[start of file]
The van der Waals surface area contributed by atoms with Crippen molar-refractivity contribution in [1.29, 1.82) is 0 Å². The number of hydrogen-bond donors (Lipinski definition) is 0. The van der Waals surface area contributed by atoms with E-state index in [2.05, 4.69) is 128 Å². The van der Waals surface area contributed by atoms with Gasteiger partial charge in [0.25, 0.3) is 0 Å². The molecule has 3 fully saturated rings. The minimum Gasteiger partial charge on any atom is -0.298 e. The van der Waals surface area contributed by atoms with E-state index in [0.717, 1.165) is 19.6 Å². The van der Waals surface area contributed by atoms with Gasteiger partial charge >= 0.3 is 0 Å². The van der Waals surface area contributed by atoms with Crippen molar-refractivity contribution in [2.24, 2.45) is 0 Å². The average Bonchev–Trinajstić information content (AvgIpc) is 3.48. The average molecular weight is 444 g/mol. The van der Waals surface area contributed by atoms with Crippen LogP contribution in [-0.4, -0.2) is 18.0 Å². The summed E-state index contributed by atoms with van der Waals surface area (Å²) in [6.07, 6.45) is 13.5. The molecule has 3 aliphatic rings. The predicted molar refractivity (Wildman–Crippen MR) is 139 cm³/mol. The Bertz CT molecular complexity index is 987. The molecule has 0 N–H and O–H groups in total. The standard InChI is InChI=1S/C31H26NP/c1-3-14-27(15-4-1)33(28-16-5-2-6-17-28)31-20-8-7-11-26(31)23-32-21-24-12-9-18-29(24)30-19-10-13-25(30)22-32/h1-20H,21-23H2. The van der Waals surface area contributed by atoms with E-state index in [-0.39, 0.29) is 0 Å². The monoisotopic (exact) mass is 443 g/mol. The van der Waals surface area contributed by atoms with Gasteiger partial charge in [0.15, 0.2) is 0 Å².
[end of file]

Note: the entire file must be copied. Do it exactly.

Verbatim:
The van der Waals surface area contributed by atoms with Crippen molar-refractivity contribution in [1.29, 1.82) is 0 Å². The number of hydrogen-bond donors (Lipinski definition) is 0. The van der Waals surface area contributed by atoms with E-state index in [2.05, 4.69) is 128 Å². The van der Waals surface area contributed by atoms with Gasteiger partial charge in [0.25, 0.3) is 0 Å². The molecule has 3 fully saturated rings. The minimum Gasteiger partial charge on any atom is -0.298 e. The van der Waals surface area contributed by atoms with E-state index in [0.717, 1.165) is 19.6 Å². The van der Waals surface area contributed by atoms with Gasteiger partial charge >= 0.3 is 0 Å². The van der Waals surface area contributed by atoms with Crippen molar-refractivity contribution in [2.24, 2.45) is 0 Å². The average Bonchev–Trinajstić information content (AvgIpc) is 3.48. The average molecular weight is 444 g/mol. The van der Waals surface area contributed by atoms with Crippen LogP contribution in [-0.4, -0.2) is 18.0 Å². The summed E-state index contributed by atoms with van der Waals surface area (Å²) in [6.07, 6.45) is 13.5. The molecule has 3 aliphatic rings. The predicted molar refractivity (Wildman–Crippen MR) is 139 cm³/mol. The Bertz CT molecular complexity index is 987. The molecule has 0 N–H and O–H groups in total. The standard InChI is InChI=1S/C31H26NP/c1-3-14-27(15-4-1)33(28-16-5-2-6-17-28)31-20-8-7-11-26(31)23-32-21-24-12-9-18-29(24)30-19-10-13-25(30)22-32/h1-20H,21-23H2. The van der Waals surface area contributed by atoms with E-state index in [-0.39, 0.29) is 0 Å². The monoisotopic (exact) mass is 443 g/mol. The van der Waals surface area contributed by atoms with Gasteiger partial charge in [0.15, 0.2) is 0 Å².